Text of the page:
Fidler believes that the generation that bought records in droves, who are now grown and out in the workforce, have been largely ignored, replaced by a newer generation eating up the manufactured hits. "When I sit back and think about it, the age of people that bought the records in the 70's and 80's, they are a huge demographic and they are totally being ignored today," he said. "That past generation proved that they would buy millions worth of records. It's staggering to me today that they are being forgotten."


It took Jim Fidler eight months to finish RPM, and now that it's all said and done, he believes it is one of the best records of his career and certainly one that he had the most fun making. "The album is like that undefinable genre of the 70's where we all listen to the same radio station," he said. "I've always made conscious music, but this one is a whole heap of fun. It's made to be played on big speakers."

Fidler spoke about how the album brought him back to the 70's, the era that he began to cut his teeth in the industry, and how that served as a huge inspiration in his work today. "I wasn't thinking about reggae, Celtic, or jazz, I was just thinking about music," he said. "It harkened my mind back to a time I haven't forgotten and in that mind frame I had a huge pallet to work with."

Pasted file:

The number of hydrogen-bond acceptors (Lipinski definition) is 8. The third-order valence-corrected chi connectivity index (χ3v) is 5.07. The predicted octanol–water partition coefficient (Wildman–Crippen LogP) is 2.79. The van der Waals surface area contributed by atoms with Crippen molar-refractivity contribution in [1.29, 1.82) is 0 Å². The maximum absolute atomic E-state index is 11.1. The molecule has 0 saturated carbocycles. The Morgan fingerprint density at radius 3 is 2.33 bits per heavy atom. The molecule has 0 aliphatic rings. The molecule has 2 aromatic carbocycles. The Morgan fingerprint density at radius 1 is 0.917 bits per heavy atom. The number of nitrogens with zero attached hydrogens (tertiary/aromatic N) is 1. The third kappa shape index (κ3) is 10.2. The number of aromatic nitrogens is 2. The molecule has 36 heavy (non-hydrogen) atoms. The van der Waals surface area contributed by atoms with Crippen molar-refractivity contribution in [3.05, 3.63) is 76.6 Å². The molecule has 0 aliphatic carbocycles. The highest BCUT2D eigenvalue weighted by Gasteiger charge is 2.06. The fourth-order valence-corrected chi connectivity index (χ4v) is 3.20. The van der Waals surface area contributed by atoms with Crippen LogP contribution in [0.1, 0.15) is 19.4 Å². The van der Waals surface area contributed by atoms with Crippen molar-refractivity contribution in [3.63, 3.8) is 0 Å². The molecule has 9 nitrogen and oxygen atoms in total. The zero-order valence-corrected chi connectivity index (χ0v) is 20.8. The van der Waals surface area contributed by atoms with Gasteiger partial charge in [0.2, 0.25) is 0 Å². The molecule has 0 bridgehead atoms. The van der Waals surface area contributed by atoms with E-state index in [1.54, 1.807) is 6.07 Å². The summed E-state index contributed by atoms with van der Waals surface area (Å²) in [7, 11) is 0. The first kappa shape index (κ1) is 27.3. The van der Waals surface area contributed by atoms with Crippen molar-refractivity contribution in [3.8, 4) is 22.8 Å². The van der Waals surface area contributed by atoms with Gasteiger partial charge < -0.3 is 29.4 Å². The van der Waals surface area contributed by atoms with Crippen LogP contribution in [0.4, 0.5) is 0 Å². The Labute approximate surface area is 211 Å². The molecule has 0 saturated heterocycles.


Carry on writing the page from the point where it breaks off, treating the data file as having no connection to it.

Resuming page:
Ever insightful, he went on to add that the music flowed through him effortlessly, in a very organic and natural process. "All the lyrics on this record are what they call stream of consciousness," he said. "I didn't sit down with a pen and paper and write them down, they just came to me. It wasn't an intellectual endeavour, it didn't come to my head in that clever place, it just passed through me. I know that sounds strange, but such are the arts."


quote of the weekFidler has been blind since the age of nine, yet it is something he takes in stride, just one of life's many challenges to rise to. "It's just one of those things," he said. It's like asking a straight person why they are straight, they just are. The world's not made easy for blind people, or left-handed people, but life is a challenge and if you go through your life without facing a challenge then you've learned nothing. Things happen and it either makes you better or makes you bitter. Every man thinks that his burden is the heaviest but he who feels it knows it."

After so many years in the music industry, with many ups and downs, Fidler has learned a thing or two and has some advice for budding artists in the province. "Be careful what you wish for and always remember that the biggest man you ever did see was once a baby in this life," he said. "Society is geared to what's out there, but really it's about what you have to give. Do everything you can to be as good at that as you possibly can. Give, and it will come back to you."

The Indiegogo campaign runs until September 30th, and I urge everyone to contribute to one of the only true renaissance men left in the music industry.